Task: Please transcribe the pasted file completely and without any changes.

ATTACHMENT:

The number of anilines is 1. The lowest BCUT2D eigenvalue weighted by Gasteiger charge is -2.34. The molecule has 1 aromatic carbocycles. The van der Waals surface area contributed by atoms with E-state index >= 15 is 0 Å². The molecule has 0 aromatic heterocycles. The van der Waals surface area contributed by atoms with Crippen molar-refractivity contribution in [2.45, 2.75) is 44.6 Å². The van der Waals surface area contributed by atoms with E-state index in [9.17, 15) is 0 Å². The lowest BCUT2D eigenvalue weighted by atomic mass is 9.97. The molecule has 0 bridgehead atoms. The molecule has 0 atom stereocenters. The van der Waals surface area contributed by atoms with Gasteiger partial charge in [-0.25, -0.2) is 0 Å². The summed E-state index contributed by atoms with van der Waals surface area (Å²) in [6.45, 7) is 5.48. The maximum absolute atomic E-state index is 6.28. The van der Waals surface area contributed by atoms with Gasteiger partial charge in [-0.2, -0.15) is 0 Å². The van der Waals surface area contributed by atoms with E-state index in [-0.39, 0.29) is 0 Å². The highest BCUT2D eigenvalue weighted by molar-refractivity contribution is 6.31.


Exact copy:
The number of anilines is 1. The lowest BCUT2D eigenvalue weighted by Gasteiger charge is -2.34. The molecule has 1 aromatic carbocycles. The van der Waals surface area contributed by atoms with E-state index >= 15 is 0 Å². The molecule has 0 aromatic heterocycles. The van der Waals surface area contributed by atoms with Crippen molar-refractivity contribution in [2.45, 2.75) is 44.6 Å². The van der Waals surface area contributed by atoms with E-state index in [9.17, 15) is 0 Å². The lowest BCUT2D eigenvalue weighted by atomic mass is 9.97. The molecule has 0 bridgehead atoms. The molecule has 0 atom stereocenters. The van der Waals surface area contributed by atoms with Gasteiger partial charge in [-0.25, -0.2) is 0 Å². The summed E-state index contributed by atoms with van der Waals surface area (Å²) in [6.45, 7) is 5.48. The maximum absolute atomic E-state index is 6.28. The van der Waals surface area contributed by atoms with Gasteiger partial charge in [-0.2, -0.15) is 0 Å². The van der Waals surface area contributed by atoms with E-state index in [-0.39, 0.29) is 0 Å². The highest BCUT2D eigenvalue weighted by molar-refractivity contribution is 6.31.